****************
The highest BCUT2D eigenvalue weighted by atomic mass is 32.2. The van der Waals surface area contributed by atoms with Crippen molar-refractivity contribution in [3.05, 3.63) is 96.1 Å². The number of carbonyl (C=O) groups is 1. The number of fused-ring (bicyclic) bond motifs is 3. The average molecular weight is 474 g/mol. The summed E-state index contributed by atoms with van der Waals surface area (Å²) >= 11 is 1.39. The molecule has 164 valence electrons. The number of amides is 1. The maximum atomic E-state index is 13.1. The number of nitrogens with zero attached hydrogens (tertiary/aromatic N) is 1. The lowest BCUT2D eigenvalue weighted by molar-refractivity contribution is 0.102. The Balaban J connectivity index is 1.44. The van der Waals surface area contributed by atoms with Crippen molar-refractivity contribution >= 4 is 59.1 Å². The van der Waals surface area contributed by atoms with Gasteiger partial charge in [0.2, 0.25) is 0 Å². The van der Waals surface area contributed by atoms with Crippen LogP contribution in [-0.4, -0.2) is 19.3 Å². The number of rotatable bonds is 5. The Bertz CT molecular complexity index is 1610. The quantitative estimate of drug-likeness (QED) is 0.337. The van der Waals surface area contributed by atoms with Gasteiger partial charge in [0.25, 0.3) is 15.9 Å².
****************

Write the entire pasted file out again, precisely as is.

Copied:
The highest BCUT2D eigenvalue weighted by atomic mass is 32.2. The van der Waals surface area contributed by atoms with Crippen molar-refractivity contribution in [3.05, 3.63) is 96.1 Å². The number of carbonyl (C=O) groups is 1. The number of fused-ring (bicyclic) bond motifs is 3. The average molecular weight is 474 g/mol. The summed E-state index contributed by atoms with van der Waals surface area (Å²) >= 11 is 1.39. The molecule has 164 valence electrons. The number of amides is 1. The maximum atomic E-state index is 13.1. The number of nitrogens with zero attached hydrogens (tertiary/aromatic N) is 1. The lowest BCUT2D eigenvalue weighted by molar-refractivity contribution is 0.102. The Balaban J connectivity index is 1.44. The van der Waals surface area contributed by atoms with Crippen molar-refractivity contribution >= 4 is 59.1 Å². The van der Waals surface area contributed by atoms with Gasteiger partial charge in [0.2, 0.25) is 0 Å². The van der Waals surface area contributed by atoms with Crippen LogP contribution in [-0.4, -0.2) is 19.3 Å². The number of rotatable bonds is 5. The Bertz CT molecular complexity index is 1610. The quantitative estimate of drug-likeness (QED) is 0.337. The van der Waals surface area contributed by atoms with Gasteiger partial charge in [0.25, 0.3) is 15.9 Å².